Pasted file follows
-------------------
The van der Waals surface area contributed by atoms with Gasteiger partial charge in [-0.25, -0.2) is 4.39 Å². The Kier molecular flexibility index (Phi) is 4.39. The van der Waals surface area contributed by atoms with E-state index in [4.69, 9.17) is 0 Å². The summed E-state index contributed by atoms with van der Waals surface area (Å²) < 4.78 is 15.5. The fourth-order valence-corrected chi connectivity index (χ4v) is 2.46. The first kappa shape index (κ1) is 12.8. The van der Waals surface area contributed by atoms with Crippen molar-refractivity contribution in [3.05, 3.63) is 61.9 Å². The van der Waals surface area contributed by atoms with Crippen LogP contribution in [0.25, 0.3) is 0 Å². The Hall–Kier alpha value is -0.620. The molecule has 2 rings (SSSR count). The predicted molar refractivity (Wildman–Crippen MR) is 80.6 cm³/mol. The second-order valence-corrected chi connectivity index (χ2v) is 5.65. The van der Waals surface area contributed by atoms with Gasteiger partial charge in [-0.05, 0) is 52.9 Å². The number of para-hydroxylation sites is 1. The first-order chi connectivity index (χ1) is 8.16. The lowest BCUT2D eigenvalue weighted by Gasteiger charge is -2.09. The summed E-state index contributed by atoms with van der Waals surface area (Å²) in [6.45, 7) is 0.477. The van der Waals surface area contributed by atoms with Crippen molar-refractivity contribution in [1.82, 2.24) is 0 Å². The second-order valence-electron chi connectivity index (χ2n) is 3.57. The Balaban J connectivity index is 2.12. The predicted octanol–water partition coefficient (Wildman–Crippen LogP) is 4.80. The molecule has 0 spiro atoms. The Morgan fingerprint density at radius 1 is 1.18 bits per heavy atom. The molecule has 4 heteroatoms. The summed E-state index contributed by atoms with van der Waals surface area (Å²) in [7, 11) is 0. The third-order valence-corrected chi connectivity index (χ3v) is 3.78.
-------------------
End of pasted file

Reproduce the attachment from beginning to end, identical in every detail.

The van der Waals surface area contributed by atoms with Gasteiger partial charge in [-0.25, -0.2) is 4.39 Å². The Kier molecular flexibility index (Phi) is 4.39. The van der Waals surface area contributed by atoms with E-state index in [4.69, 9.17) is 0 Å². The summed E-state index contributed by atoms with van der Waals surface area (Å²) < 4.78 is 15.5. The fourth-order valence-corrected chi connectivity index (χ4v) is 2.46. The first kappa shape index (κ1) is 12.8. The van der Waals surface area contributed by atoms with Crippen molar-refractivity contribution in [3.05, 3.63) is 61.9 Å². The van der Waals surface area contributed by atoms with Crippen LogP contribution in [0.25, 0.3) is 0 Å². The Hall–Kier alpha value is -0.620. The molecule has 2 rings (SSSR count). The predicted molar refractivity (Wildman–Crippen MR) is 80.6 cm³/mol. The second-order valence-corrected chi connectivity index (χ2v) is 5.65. The van der Waals surface area contributed by atoms with Gasteiger partial charge in [-0.05, 0) is 52.9 Å². The number of para-hydroxylation sites is 1. The first-order chi connectivity index (χ1) is 8.16. The lowest BCUT2D eigenvalue weighted by Gasteiger charge is -2.09. The summed E-state index contributed by atoms with van der Waals surface area (Å²) in [6.45, 7) is 0.477. The van der Waals surface area contributed by atoms with Crippen molar-refractivity contribution in [1.82, 2.24) is 0 Å². The second-order valence-electron chi connectivity index (χ2n) is 3.57. The Balaban J connectivity index is 2.12. The predicted octanol–water partition coefficient (Wildman–Crippen LogP) is 4.80. The molecule has 0 spiro atoms. The Morgan fingerprint density at radius 1 is 1.18 bits per heavy atom. The molecule has 4 heteroatoms. The summed E-state index contributed by atoms with van der Waals surface area (Å²) in [7, 11) is 0. The third-order valence-corrected chi connectivity index (χ3v) is 3.78.